An accidental in music is a sign that is placed on a note to raise or to lower a note by one or two half steps (semitones). An accidental changes the pitch of a note. You must always write the accidental sign in front of the note. This is different to when you write this out in text as you will write the word ‘sharp’ or ‘flat’ after the note name.
Five Key Accidentals in music
There are five important accidentals that you should be familiar with but we will look at the most common accidentals first. These are the flat, sharp and natural signs.
The Sharp Sign
The sharp sign is a little bit like a hashtag but slightly more slanted. If we place a sharp sign in front of a note, this accidental sign raises the note by one half step (semitone). Take a look at the two notes below. The first note is a G but if we place a sharp sign in front of the G, we now have a G sharp.
The flat sign
The flat sign is represented by a small letter ‘b’. If we place a flat sign in front of a note, this accidental sign lowers the note by one half step (semitone). Take a look at the two notes below. The first note is a B but if we place a flat sign in front of the B, we now have a B flat.
The natural sign
The natural sign looks quite similar to the sharp sign but if you look carefully it is in fact quite different. The natural sign returns a note to its original state. A natural note refers to a note that is simply one of the letters from the musical alphabet, you will place the natural sign in front of a note that otherwise would have been sharp or flat and it will return that note to its original state. Take a look below, at the start of the bar we have a G sharp, in order to make the second G in the bar a G natural, we must place a natural sign in front of it.
The above examples are among the most frequent accidentals you will see, but there are a few others which are sometimes referred to as double accidentals, namely the double sharp and the double flat.
Double Sharp Sign
A double sharp sign looks like an elaborate cross sign. A double sharp raises the note it is placed on by two half steps (semitones). Take a look at the example below, the first note is an A natural note and the second one has a double sharp placed in front. The double sharp applied raises the A natural note by two half steps.
Double flat signs
A double flat sign is a bit easier to spot than a double sharp sign, as it is represented by two small letter b’s written right next to each other. Literally double of the ordinary flat sign! A double flat sign lowers the note it is placed on by two half steps. Take a look at the example below, the first note is a B natural, and the second one has a double flat sign placed in front of it. The double flat sign applied lowers the B natural note by two half steps.
Accidentals are extremely important as they help us to have different keys and scales in music. Without them, all pieces of music would be in the key of C major as this is technically the only scale that has no accidentals (sharps or flats).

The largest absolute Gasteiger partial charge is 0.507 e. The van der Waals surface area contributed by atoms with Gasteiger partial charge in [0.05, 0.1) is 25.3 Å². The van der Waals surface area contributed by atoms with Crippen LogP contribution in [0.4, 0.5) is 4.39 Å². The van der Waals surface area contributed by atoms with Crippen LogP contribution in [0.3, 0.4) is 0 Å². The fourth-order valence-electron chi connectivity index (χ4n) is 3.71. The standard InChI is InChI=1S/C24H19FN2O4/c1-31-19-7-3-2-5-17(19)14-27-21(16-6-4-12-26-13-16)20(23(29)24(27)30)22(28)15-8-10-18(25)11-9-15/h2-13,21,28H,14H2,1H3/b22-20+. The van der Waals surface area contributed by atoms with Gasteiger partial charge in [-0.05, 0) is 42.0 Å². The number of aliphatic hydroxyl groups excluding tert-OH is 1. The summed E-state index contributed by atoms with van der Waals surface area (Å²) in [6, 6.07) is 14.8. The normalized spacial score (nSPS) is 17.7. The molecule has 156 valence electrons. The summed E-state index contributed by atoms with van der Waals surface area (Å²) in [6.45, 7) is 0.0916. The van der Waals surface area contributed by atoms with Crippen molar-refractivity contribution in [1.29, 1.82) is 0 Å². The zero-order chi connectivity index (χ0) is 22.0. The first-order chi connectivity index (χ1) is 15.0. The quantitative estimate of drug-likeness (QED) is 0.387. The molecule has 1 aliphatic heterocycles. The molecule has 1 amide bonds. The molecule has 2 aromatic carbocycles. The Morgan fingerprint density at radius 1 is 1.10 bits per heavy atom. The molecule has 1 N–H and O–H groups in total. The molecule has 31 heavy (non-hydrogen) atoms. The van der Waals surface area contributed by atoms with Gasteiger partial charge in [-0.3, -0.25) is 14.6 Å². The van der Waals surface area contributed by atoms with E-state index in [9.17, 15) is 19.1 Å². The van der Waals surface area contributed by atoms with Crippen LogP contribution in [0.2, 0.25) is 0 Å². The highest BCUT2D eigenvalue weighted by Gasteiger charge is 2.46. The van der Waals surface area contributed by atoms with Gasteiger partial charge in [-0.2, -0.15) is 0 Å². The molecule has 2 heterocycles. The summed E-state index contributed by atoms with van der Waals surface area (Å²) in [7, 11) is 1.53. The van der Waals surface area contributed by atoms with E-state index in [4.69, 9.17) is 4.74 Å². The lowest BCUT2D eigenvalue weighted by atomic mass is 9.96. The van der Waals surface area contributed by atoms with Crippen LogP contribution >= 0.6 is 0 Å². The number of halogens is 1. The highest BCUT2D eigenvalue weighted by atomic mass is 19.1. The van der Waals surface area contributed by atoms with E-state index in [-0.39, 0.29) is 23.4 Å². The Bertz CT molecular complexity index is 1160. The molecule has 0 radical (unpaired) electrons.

A key signature is simply a collection of accidentals. These will either be sharp signs or flat signs. You will never mix the two and you will not see any double sharp or double flat signs within the key signature.
You will occasionally see a natural sign in the case of a key change and the composer needs to cancel some accidentals. But this is mostly done as a courtesy accidental for the performer.
Accidentals order on the key signature
It is also important to note that accidentals have a very specific order that they should be written.
The sharps always go in this order: F C G D A E B
The flats always go in this order: B E A D G C F
To learn more about key signatures then make sure to click here.
Even if a piece has a key signature, accidentals can still be used within the piece. This is particularly in the case of minor keys and scales. In order to make a minor scale harmonic the seventh note must be raised and in a melodic minor scale, the sixth and seventh note must be raised on the way up and lowered again on the way down.
In order to do this you need to use accidentals!
Below we have a G# harmonic minor scale. Notice how there are five sharps in the key signature. In order to make this minor scale harmonic the seventh note must be raised. The seventh note is an F# so in order to raise this we must add a double sharp.
To learn more about Scales with our complete guide.
There are a few more important rules when using accidentals in music.
Accidentals only affect the current measure (bar)
When using accidentals it is important to know that each accidental applied will affect the entire measure. Take a look at the below bar, notice how there are four G’s written but only the first one has a sharp sign written in front of it. If we were to play this, then all the G’s will be sharpened.
In other words, when a sharp or flat sign is written at the start of a bar then all subsequent notes of the same pitch will be the same unless cancelled!
Accidentals with tied notes
Another important rule relating to our accidentals is when we use them in relation to ties. A tied note is one that is literally tied to another note of the same pitch to make the note longer.
If an accidental is added to the first note of the tie then this accidental will last for the entire tied note. This rule even applies if the tie goes over a bar line into the next measure.
I hope this guide to accidentals has helped you with you understanding of music notation and music theory.